Electric vehicle batteries have been subject to constant research and improvements over the past couple of years to improve their energy density and safety. Although high-end electric vehicles can have up to 400 miles in range on a single charge, the average EV doesn’t have enough range to alleviate range anxiety. And given that America’s public charging infrastructure is woefully insufficient, many people are reluctant to switch to battery-powered electric cars.
Solid state batteries, which replace the traditional liquid electrolyte in lithium-ion batteries with a solid electrolyte and use lithium metal anodes rather than a graphite anode, are slated to be game changers in EV battery technology. They are more energy dense, which gives them significantly increased range, and they are much more resistant to overheating and fires. Experts predict that solid-state batteries could be the catalyst that finally tips the scales in favor of electric cars and leads to mass adoption.
But despite the lofty predictions of solid-state batteries dominating the EV battery segment in the near future, Prime Planet Energy & Solutions president Hiroaki Koda says that lithium-ion batteries will be king for the next decade. Prime Planet Energy & Solutions is a joint venture between Panasonic and Toyota that currently develops square lithium-ion batteries.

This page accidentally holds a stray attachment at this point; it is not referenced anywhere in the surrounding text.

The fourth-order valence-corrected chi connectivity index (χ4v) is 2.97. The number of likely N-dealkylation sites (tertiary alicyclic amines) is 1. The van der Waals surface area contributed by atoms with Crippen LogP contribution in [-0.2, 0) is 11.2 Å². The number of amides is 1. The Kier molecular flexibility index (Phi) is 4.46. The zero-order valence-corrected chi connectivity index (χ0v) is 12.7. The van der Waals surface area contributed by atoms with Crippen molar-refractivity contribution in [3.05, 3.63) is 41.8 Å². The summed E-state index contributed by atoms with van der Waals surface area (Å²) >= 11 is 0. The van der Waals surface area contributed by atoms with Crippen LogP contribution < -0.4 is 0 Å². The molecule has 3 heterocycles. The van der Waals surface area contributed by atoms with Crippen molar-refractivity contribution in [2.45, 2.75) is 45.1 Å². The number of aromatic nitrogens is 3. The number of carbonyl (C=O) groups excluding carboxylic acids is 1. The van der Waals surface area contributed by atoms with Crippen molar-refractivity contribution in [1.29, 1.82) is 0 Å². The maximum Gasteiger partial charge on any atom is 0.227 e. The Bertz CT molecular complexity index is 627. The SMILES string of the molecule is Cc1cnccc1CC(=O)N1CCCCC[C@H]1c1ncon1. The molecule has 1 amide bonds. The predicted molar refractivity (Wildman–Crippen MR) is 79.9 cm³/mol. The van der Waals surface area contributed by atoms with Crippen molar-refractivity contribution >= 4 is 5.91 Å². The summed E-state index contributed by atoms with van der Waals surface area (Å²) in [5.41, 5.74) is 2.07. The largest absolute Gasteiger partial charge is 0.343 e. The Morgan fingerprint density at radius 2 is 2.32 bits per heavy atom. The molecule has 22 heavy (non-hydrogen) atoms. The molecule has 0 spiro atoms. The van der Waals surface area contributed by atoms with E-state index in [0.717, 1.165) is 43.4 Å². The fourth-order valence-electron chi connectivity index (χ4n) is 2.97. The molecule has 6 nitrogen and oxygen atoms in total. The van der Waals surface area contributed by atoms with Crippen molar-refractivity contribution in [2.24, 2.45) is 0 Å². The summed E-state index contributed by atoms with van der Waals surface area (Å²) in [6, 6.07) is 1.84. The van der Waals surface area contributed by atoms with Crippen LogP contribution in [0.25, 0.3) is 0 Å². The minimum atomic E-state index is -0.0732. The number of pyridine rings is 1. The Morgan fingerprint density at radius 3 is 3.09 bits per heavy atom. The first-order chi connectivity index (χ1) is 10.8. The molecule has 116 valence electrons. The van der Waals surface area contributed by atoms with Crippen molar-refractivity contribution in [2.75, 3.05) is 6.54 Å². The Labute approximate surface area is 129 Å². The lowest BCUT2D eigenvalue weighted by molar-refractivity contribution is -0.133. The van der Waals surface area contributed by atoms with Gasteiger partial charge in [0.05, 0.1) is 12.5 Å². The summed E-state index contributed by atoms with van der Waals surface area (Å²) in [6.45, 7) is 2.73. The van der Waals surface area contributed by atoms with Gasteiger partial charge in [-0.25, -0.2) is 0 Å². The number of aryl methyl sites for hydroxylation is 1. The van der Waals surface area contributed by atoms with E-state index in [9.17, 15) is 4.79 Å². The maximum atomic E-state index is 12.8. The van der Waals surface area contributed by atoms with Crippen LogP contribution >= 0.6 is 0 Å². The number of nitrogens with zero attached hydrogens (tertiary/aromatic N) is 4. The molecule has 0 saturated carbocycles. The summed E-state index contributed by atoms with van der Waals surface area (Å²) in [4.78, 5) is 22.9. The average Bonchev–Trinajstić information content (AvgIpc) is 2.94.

As the race to electrification heats up, automakers are investing millions of dollars into developing solid-state EV batteries because they promise to bring enhanced safety and extended range. Ford and Volkswagen invested in solid-state battery companies Solid Power and Quantumscape, Nissan has announced plans to mass produce solid-state batteries by 2028, and Honda will use $301 million to operate a pilot production line for the novel battery technology.
Solid state batteries may be a game changer, but their time is not now, Koda said, stating that there are a few things preventing these batteries from becoming prevalent in the near future. For starters, he said, solid-state batteries are complex and challenging to develop, a factor that could slow down their development. Koda also said that the dominance of these batteries may be held back by new developments in lithium-ion battery chemistries.
Research company Strategy Analytics is of the same opinion, predicting that the deployment of solid-state batteries will be delayed until the end of the decade.
At the moment, EV makers such as Fisker Inc. (NYSE: FSR) are looking for innovative ways to maximize value from the current battery technology in use so that motorists enjoy reliable and cost-effective fully electric vehicles in the push to phase out vehicles running on fossil fuels.
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